Results: After HSEP, risk factors of pregnancy and delivery complications were significantly reduced, and abnormalities were significantly increased (P-value < 0.001). Using multivariate logistic regression analysis, the risk of death is nine times more in gestational age below 37 weeks compared to gestational age over 37 weeks. The chances of neonatal mortality among neonates weighing less than 1000 grams are much more, and it is about 140 times more than normal weight (over 2500 grams). There was not a significant relationship between the chance of neonatal mortality and the implementation of HSEP (P-value > 0.05).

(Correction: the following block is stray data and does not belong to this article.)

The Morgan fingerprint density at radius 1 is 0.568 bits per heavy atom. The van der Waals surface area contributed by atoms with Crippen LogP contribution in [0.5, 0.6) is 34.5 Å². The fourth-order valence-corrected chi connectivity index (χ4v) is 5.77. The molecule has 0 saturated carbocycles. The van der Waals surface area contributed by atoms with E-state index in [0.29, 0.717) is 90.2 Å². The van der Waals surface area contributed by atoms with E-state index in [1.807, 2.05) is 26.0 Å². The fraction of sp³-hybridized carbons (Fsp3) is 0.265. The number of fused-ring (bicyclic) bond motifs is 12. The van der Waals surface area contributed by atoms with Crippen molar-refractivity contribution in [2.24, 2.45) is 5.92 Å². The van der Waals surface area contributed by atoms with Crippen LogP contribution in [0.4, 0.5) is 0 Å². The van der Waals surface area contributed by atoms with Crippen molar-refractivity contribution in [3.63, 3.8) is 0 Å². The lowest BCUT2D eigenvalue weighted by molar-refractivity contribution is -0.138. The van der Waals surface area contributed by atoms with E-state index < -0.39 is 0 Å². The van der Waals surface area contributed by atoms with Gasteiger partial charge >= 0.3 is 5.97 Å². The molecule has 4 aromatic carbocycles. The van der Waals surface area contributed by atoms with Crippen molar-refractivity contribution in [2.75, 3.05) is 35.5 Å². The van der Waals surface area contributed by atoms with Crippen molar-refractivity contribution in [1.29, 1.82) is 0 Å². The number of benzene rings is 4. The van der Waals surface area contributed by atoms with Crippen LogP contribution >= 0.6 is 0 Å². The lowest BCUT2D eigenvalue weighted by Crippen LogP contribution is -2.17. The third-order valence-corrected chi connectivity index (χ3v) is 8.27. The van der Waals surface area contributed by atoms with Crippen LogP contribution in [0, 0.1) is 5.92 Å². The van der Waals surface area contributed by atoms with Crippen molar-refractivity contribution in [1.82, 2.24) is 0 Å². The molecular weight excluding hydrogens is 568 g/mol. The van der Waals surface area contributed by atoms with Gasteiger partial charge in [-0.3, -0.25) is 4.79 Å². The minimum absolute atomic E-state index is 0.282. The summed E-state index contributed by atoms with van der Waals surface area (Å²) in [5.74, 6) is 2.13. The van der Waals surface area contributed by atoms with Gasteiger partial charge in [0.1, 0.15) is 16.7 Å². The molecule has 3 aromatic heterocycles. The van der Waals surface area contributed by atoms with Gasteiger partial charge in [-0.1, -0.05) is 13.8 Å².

Conclusion: Neonates with abnormal weight and premature neonates had the highest chance of death. Therefore, the prevention of preterm labor and low-birth-weight infants are essential factors in reducing neonatal mortality. This study suggests that improved health service quality is determinative to decrease neonatal mortality rate.
Key words: Neonatal mortality, Healthcare reform, Iran
Introduction